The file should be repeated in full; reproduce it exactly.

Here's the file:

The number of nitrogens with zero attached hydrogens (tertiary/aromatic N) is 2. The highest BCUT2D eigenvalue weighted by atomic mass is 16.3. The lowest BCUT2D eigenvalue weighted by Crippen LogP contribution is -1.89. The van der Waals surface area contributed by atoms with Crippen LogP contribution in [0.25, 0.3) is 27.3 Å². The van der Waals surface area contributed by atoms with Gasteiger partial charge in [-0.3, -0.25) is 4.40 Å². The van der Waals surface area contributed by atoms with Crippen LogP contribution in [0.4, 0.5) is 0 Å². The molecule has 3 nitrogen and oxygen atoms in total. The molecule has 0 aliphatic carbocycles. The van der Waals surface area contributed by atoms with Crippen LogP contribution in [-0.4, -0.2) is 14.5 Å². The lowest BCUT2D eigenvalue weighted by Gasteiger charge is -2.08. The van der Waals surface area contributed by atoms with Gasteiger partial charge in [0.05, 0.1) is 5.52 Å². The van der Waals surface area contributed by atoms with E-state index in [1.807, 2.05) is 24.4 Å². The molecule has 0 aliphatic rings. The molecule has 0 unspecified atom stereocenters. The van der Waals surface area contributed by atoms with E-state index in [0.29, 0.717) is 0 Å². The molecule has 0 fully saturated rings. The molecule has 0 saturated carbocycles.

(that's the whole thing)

The number of nitrogens with zero attached hydrogens (tertiary/aromatic N) is 2. The highest BCUT2D eigenvalue weighted by atomic mass is 16.3. The lowest BCUT2D eigenvalue weighted by Crippen LogP contribution is -1.89. The van der Waals surface area contributed by atoms with Crippen LogP contribution in [0.25, 0.3) is 27.3 Å². The van der Waals surface area contributed by atoms with Gasteiger partial charge in [-0.3, -0.25) is 4.40 Å². The van der Waals surface area contributed by atoms with Crippen LogP contribution in [0.4, 0.5) is 0 Å². The molecule has 3 nitrogen and oxygen atoms in total. The molecule has 0 aliphatic carbocycles. The van der Waals surface area contributed by atoms with Crippen LogP contribution in [-0.4, -0.2) is 14.5 Å². The lowest BCUT2D eigenvalue weighted by Gasteiger charge is -2.08. The van der Waals surface area contributed by atoms with Gasteiger partial charge in [0.05, 0.1) is 5.52 Å². The van der Waals surface area contributed by atoms with E-state index in [1.807, 2.05) is 24.4 Å². The molecule has 0 aliphatic rings. The molecule has 0 unspecified atom stereocenters. The van der Waals surface area contributed by atoms with E-state index in [0.29, 0.717) is 0 Å². The molecule has 0 fully saturated rings. The molecule has 0 saturated carbocycles.